Star Wars Land

Peter: Is J.J. Abrams involved in the theme park stuff, because it seems like from some of the concept art, they are using some designs from his movie?

Kathleen Kennedy: Not really involved, but obviously we've made the concept art available to him to look through and comment on, but he hasn't really been that involved. His involvement on VIII and IX will really just be an executive producer, and really just to continue the storytelling. But he really doesn't get involved in anything to do with the theme parks.

Peter: Some fans were upset over the abandonment of the expanded universe, or relegating it to not being canon. Can you walk us though the process of how that comes to be?

Kathleen Kennedy: Well, George allowed that expanded universe to really go its own way. And some of it was extraordinary and really well done. And some of it, less so. But it didn't follow any narrative structure and we felt with all of the development that was going to go on in all these different areas would make things too chaotic. And we didn't abandon it because we thought something was wrong with it, we abandoned it because it had gone in too many different directions without any oversight by George and thats something we're trying to rectify. So the concept of the expanded universe is similar to what we;re continuing to do, but within a bit more structure.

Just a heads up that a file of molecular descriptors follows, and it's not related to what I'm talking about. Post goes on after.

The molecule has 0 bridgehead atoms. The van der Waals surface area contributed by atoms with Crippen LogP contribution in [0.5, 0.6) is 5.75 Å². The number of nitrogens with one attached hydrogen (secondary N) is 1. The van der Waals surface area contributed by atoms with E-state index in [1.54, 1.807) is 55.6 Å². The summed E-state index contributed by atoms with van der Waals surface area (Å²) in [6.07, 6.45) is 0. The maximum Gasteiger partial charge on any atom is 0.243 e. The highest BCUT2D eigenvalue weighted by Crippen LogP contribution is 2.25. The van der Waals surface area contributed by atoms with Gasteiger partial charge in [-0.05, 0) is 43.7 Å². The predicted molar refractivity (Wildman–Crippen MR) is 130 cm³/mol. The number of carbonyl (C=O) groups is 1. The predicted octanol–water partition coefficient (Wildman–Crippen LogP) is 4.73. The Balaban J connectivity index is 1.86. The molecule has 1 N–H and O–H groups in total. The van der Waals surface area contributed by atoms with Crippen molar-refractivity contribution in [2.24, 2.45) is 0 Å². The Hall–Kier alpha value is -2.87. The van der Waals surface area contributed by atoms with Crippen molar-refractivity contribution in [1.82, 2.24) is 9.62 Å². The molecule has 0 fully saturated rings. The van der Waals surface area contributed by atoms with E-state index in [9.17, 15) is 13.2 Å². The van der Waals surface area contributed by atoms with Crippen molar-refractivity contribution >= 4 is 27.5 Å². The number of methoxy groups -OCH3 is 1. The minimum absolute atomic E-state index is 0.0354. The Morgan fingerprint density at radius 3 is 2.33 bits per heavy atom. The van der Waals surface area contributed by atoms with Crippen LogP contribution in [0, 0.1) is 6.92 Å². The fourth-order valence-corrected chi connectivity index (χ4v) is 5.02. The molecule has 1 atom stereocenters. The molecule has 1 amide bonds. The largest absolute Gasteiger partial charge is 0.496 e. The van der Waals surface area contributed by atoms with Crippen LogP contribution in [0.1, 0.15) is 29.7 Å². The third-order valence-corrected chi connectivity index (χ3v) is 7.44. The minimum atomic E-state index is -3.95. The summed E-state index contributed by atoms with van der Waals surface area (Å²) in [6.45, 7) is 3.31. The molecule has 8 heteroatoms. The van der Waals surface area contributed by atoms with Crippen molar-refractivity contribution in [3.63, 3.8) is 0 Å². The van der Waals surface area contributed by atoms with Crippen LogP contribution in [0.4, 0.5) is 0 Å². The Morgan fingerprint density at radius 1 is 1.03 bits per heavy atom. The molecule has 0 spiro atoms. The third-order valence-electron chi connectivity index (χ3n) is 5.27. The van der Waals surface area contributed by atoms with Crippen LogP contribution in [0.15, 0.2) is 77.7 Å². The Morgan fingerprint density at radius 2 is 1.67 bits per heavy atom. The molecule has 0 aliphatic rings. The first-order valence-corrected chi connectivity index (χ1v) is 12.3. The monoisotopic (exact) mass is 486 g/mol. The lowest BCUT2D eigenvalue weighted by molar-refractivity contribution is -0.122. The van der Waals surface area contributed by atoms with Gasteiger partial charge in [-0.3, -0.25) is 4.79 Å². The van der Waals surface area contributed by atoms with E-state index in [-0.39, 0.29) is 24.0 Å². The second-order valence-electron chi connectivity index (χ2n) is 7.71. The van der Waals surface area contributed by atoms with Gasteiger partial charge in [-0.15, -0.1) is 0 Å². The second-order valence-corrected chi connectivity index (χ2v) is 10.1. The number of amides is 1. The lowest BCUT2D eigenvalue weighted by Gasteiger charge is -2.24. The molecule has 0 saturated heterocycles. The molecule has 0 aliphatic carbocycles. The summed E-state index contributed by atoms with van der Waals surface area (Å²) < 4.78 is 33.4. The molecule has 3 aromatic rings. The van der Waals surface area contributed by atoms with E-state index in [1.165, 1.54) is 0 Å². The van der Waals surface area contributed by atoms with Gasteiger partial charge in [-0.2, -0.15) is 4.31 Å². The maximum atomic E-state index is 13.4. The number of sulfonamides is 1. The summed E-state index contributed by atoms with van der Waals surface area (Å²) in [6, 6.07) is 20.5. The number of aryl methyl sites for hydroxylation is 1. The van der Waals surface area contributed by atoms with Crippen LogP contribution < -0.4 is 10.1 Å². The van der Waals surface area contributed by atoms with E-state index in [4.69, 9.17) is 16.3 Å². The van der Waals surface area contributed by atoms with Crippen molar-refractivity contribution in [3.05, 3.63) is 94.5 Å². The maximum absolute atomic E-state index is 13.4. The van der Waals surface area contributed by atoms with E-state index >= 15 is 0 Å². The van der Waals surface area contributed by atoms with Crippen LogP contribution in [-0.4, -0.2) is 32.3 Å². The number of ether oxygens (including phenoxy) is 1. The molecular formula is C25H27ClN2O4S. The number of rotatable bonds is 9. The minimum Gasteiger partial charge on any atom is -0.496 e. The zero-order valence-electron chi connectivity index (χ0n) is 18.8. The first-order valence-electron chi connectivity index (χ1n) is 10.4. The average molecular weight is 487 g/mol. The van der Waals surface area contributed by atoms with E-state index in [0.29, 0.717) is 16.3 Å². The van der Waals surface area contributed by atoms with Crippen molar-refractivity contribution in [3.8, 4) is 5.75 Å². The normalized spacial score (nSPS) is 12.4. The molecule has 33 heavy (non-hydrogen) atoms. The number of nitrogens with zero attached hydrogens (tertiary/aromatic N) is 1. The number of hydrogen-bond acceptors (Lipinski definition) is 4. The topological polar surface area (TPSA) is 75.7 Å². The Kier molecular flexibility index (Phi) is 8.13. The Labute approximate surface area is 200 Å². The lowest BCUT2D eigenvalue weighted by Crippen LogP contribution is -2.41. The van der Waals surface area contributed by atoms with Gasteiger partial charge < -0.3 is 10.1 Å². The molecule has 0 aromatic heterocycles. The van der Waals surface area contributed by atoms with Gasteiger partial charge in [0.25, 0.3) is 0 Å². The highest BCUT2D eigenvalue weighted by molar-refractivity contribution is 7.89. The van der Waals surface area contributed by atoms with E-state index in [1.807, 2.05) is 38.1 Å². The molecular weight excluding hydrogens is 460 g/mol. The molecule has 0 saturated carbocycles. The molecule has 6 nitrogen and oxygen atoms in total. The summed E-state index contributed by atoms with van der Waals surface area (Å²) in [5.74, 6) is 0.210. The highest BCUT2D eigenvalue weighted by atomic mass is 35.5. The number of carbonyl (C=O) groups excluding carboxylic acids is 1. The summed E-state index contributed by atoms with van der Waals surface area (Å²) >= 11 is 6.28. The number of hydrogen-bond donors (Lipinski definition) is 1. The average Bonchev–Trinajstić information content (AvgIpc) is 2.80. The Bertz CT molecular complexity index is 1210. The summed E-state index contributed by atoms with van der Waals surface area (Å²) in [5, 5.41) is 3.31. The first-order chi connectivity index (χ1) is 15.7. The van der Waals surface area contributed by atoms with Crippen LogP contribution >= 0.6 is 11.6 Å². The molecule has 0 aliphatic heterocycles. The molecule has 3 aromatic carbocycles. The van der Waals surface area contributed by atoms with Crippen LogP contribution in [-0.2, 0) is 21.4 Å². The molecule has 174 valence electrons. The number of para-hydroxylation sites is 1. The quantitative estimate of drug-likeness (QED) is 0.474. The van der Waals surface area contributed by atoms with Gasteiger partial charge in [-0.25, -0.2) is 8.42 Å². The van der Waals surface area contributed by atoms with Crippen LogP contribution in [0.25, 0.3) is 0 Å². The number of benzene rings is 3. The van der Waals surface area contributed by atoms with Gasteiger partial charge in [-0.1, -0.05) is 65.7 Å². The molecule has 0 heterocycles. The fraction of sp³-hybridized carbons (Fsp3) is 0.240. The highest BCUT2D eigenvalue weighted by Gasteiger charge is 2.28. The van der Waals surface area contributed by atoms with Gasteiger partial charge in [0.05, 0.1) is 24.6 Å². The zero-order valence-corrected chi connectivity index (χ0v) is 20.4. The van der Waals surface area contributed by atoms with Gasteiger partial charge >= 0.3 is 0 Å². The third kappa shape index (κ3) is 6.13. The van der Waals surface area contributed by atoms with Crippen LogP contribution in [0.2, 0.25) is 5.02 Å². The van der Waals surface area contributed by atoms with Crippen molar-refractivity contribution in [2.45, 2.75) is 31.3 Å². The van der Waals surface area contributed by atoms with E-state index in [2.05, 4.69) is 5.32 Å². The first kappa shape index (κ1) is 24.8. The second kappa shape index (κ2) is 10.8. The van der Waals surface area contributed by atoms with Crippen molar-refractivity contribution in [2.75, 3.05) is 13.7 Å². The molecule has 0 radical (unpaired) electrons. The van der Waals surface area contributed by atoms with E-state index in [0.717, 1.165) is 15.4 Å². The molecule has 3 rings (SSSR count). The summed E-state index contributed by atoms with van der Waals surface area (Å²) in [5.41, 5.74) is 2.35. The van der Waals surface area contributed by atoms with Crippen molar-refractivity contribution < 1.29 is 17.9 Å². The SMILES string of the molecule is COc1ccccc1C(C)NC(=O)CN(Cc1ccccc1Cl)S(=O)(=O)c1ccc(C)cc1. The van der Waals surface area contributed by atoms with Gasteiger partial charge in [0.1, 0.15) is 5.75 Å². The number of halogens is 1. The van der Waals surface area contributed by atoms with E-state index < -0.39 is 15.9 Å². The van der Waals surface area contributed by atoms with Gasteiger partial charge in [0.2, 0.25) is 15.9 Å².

Force Awakens merchandise

Peter: Darth Vader is Luke Skywalker's father, so there is this personal connection between the hero and the villain, how do you top that with Kylo Ren?

Kathleen Kennedy: We can't look at it as trying to top Darth Vader because Darth Vader is extraordinarily iconic now. All we can do, and all we've done, is try to create a three-dimensional, really compelling interesting villain, and that I think we've succeeded in doing. And whether or not he goes on to reach that iconic status along the lines of Darth Vader, who knows. It'd be great if that happened, and certainly we're trying to create a character that reaches that high bar.